Wadi Shah, Jebel Jais, RAK
Craver explains that this is a great hike for both beginner and intermediate hikers. It can either be a low-elevation beginner hike of three to four hours, in and back the same way over 6km, or a trickier high-elevation trek around an eight-hour loop covering about 13km. The beginner trail involves an hour or two walking through the canyon, with some light scrambling but mostly level walking, before returning by the same route. You’ll get picturesque views of the canyons while following a boulder path where water once flowed, and the colours and topography are jaw-dropping. On the intermediate loop there is a slightly steeper ascent to a shepherd’s house, with the potential to spot some animals such as goats and foxes, and you’ll also pass a few more abandoned villages and cemeteries. Craver says there is plenty of scrambling, descending and ascending along the way.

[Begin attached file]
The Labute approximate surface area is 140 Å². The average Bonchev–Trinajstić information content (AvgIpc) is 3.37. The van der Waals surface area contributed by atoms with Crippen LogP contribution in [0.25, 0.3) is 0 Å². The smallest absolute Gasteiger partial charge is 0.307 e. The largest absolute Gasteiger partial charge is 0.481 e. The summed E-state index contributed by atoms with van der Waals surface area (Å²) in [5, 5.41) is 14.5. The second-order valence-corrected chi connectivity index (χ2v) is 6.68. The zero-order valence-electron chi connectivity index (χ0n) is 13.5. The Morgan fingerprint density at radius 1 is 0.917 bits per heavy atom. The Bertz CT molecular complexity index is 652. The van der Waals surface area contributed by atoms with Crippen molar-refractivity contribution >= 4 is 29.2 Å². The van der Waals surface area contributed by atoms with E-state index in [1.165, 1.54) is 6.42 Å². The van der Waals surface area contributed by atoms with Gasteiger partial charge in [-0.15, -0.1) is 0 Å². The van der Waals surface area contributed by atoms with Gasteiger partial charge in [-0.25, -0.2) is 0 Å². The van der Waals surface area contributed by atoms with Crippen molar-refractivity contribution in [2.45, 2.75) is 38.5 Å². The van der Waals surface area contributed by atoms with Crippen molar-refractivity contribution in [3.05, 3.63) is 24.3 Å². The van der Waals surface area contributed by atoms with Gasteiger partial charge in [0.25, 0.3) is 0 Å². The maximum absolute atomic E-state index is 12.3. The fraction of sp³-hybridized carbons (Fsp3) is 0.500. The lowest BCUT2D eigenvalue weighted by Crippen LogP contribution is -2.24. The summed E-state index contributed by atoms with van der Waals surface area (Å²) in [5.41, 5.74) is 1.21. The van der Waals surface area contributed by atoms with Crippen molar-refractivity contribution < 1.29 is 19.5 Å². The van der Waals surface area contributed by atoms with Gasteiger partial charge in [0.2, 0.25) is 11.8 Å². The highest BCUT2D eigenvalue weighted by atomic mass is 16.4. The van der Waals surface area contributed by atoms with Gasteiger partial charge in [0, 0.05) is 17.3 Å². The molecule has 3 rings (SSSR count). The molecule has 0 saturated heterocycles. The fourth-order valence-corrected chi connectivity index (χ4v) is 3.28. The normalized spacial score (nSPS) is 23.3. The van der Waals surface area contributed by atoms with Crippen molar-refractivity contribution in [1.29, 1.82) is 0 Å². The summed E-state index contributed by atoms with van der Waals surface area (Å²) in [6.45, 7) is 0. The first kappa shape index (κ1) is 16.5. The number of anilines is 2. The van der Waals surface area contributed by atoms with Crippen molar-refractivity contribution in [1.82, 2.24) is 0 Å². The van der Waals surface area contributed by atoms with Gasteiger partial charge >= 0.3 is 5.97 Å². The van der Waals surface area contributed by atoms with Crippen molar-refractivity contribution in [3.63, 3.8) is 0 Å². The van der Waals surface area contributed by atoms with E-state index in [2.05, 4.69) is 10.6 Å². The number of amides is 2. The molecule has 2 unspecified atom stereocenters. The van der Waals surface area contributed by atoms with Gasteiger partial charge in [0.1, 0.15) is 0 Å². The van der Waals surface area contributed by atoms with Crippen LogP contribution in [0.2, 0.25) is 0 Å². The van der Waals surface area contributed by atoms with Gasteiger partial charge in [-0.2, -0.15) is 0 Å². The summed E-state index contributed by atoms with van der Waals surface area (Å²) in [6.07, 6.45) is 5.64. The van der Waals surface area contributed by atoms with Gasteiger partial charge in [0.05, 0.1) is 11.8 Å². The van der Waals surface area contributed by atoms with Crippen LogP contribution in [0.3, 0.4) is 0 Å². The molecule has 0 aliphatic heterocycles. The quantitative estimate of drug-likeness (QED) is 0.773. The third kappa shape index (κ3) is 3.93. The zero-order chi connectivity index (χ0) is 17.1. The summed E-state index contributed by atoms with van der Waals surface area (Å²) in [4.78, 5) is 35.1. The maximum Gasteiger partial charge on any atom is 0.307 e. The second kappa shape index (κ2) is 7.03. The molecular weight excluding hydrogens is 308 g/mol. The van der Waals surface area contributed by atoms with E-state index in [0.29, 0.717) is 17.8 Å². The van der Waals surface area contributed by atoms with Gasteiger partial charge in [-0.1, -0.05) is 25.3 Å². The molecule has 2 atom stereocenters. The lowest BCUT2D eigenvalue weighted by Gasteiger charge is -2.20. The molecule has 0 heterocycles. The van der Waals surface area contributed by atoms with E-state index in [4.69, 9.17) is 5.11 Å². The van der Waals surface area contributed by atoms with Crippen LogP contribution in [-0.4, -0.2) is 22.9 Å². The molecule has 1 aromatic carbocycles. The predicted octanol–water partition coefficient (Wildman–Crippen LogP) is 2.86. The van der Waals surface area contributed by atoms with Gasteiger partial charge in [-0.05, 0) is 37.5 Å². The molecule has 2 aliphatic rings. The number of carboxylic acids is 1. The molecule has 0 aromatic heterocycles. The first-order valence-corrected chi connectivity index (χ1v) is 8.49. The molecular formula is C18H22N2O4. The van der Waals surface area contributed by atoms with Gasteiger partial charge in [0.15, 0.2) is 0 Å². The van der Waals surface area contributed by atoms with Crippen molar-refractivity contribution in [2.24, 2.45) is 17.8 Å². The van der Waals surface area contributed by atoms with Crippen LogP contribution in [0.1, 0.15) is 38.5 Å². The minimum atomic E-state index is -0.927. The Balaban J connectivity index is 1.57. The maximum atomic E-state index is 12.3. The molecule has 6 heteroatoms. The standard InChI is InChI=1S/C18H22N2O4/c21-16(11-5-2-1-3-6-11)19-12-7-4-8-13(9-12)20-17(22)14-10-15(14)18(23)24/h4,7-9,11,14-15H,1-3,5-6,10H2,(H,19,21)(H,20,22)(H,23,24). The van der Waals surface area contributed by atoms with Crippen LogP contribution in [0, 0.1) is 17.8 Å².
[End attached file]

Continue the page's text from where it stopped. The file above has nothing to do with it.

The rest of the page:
Wadi Al Far, Jebel Jais, RAK
With a tough two-hour continuous ascent, this hike offers great views of the valley below, with a surprise picnic spot to be found on the plateau at the top. This hike is not for those who have a fear of heights, or people who are not in shape, Craver says. Though it is only 5km, it takes up to five hours to complete. Eventually, the hike will come to a plateau and an old village terrace that sprouts green after a bit of rainfall, as well as the remains of an old village and its cemetery. Another ascent along the ridge above the plateau leads to an impressive viewpoint. Though the trail down is slightly easier, loose gravel, sharp rocks and thorny plants can make it a challenge, Craver says.
The Hidden Oasis, Jebel Jais, RAK